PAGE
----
Gerry Adams has warned that a new European Union land frontier will rise on the island of Ireland and will run from Derry to Dundalk.

His warning came during exchanges in the Dáil on Tuesday just hours after it was confirmed that the Stormont Assembly will have no say over the British government’s Brexit process.

The Supreme Court in Britain ruled that the British government cannot begin talks with the EU until MPs in the House of Commons in Westminster give their backing.

However, even though Northern Ireland and Scotland voted to remain in the EU, the judges ruled that the devolved parliaments in Northern Ireland and Scotland will have no say in the matter.

Last week, the European Commissioner for Economic and Financial Affairs warned that Ireland couldn’t get into talks with the UK over customs issues ahead of Brexit negotiations.

Sinn Féin President Adams accused the Irish government of waiting to see what the British government does before making a move.

“It has been to watch their game, instead of concentrating on our own,” he said.

“In fairness, the Taoiseach did set up the all-island civic dialogue after initially dismissing this idea when Sinn Féin first proposed it. And I know he has said his priorities are trade and the economy, the Common Travel Area, the peace process and the future of the EU.”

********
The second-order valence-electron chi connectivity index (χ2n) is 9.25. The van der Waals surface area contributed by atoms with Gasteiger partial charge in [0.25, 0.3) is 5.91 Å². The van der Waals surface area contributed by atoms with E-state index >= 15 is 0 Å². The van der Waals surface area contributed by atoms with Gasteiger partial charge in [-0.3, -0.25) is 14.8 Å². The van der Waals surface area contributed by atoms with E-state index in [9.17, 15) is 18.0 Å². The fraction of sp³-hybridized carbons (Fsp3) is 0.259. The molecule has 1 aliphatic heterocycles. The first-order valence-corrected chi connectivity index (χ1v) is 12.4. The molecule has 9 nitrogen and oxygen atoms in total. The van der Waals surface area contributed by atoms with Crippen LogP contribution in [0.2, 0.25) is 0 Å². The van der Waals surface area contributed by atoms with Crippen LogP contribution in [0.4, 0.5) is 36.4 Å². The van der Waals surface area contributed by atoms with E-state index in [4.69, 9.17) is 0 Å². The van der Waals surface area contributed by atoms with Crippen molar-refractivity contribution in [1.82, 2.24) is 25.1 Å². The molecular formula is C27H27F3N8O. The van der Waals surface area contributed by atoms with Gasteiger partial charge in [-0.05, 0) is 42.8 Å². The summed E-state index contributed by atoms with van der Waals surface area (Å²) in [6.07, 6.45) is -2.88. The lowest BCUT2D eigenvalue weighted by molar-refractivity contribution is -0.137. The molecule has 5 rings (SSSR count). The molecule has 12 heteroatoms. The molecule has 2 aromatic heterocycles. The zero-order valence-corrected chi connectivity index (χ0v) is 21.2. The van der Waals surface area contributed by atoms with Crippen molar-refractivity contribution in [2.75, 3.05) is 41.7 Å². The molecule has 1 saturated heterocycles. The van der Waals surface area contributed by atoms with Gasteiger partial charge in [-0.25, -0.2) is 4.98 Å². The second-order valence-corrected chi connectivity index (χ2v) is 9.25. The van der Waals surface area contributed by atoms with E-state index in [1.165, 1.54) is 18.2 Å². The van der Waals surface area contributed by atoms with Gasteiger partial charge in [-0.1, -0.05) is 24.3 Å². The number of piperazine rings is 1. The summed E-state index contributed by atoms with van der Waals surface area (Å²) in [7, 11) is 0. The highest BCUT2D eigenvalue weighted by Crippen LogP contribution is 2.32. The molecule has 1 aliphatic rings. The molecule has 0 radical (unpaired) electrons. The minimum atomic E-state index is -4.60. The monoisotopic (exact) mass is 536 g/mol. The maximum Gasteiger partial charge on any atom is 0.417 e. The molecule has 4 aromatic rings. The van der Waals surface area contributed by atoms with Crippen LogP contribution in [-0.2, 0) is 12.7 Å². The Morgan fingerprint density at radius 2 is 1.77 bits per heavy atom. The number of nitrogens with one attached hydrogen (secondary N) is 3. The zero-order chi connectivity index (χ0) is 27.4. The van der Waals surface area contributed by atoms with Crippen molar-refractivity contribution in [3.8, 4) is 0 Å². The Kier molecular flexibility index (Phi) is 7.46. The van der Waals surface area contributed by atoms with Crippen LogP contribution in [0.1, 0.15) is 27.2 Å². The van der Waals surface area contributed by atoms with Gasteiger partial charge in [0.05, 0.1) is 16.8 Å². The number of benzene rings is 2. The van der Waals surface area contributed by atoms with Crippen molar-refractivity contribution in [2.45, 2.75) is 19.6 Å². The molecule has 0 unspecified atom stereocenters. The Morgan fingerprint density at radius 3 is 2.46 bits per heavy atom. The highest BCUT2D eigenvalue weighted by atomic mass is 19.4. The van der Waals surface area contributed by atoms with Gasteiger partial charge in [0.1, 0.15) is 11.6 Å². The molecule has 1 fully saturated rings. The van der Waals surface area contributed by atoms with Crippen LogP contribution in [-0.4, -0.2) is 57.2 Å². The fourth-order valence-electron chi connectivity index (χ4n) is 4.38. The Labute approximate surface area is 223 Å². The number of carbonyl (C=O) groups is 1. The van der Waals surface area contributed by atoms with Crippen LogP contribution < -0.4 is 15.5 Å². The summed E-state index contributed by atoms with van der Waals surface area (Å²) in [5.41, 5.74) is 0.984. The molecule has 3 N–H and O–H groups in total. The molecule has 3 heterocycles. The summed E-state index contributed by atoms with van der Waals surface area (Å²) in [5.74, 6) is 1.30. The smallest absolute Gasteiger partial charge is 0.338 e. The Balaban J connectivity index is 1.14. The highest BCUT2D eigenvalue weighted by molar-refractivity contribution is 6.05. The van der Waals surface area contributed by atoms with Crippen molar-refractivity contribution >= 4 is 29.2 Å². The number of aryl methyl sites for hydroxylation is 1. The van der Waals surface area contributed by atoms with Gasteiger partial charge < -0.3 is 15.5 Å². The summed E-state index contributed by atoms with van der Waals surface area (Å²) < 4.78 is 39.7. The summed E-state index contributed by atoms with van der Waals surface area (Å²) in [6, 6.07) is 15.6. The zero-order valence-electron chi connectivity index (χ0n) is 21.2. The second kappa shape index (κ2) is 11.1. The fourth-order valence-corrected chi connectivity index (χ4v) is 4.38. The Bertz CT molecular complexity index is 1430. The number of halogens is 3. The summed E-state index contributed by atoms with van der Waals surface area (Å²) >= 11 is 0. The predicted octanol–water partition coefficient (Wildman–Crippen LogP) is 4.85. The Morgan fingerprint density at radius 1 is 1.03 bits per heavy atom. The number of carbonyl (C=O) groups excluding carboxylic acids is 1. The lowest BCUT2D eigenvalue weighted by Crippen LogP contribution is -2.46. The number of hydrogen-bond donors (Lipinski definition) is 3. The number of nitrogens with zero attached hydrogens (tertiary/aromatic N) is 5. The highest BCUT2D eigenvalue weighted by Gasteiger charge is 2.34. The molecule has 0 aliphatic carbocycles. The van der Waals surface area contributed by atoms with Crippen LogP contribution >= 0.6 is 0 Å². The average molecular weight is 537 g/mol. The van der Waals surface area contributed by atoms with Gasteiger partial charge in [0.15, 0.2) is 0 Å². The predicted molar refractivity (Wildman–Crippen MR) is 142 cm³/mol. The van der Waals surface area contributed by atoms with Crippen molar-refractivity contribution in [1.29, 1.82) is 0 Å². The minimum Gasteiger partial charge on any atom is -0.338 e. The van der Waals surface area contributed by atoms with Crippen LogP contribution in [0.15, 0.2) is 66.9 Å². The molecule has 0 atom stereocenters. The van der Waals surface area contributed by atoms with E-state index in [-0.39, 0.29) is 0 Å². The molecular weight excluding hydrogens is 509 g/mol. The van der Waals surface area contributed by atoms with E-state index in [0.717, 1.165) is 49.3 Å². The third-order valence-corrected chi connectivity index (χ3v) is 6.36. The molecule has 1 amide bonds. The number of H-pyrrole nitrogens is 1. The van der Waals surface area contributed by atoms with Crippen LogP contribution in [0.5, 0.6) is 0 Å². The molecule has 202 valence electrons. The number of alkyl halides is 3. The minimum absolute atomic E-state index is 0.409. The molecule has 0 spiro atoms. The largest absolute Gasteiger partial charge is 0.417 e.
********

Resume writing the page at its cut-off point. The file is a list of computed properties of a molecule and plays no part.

Adams added: “It is also in our national and strategic interests that the government takes an all-island view of the future, instead of an over-reliance with Britain and acquiescence to the British position.”

Speaking in the Dáil, Taoiseach Enda Kenny said his government had set out its priorities and said Northern Ireland has “particular circumstances” which were brought in by the Good Friday Agreement.

Speaking earlier in the day, Minister for Finance Michael Noonan said the UK’s exit from the EU could take up to six years.

He said negotiations between the UK and the EU would be difficult, including issues such as North-South arrangements.

British Prime Minister Theresa May has previously said the negotiations would only take two years.

Speaking at the Irish Times International Tax Event, Noonan said: “The Irish government has been undertaking an extensive program of engagement with all other EU governments and the EU institutions, to outline our key priorities for the Brexit negotiations.

"These are the economic and trading relationship with the UK, the Common Travel Area, Northern Ireland and the future of the EU itself.

“This engagement is being intensified in 2017. The government will continue to meet and engage with their EU counterparts over coming weeks to emphasize Ireland’s concerns and to ensure that they are fully reflected in the EU position once negotiations commence."

Meanwhile, Scottish First Minister, Nicola Sturgeon, said the Supreme Court ruling that the UK government is “not legally compelled” to consult with the devolved governments, including the Scottish Parliament, raised “fundamental issues” for Scotland.

“It is becoming clearer by the day that Scotland’s voice is simply not being heard or listened to within the UK,” Sturgeon said.


This story originally featured in the Irish Echo. You can read more from them here.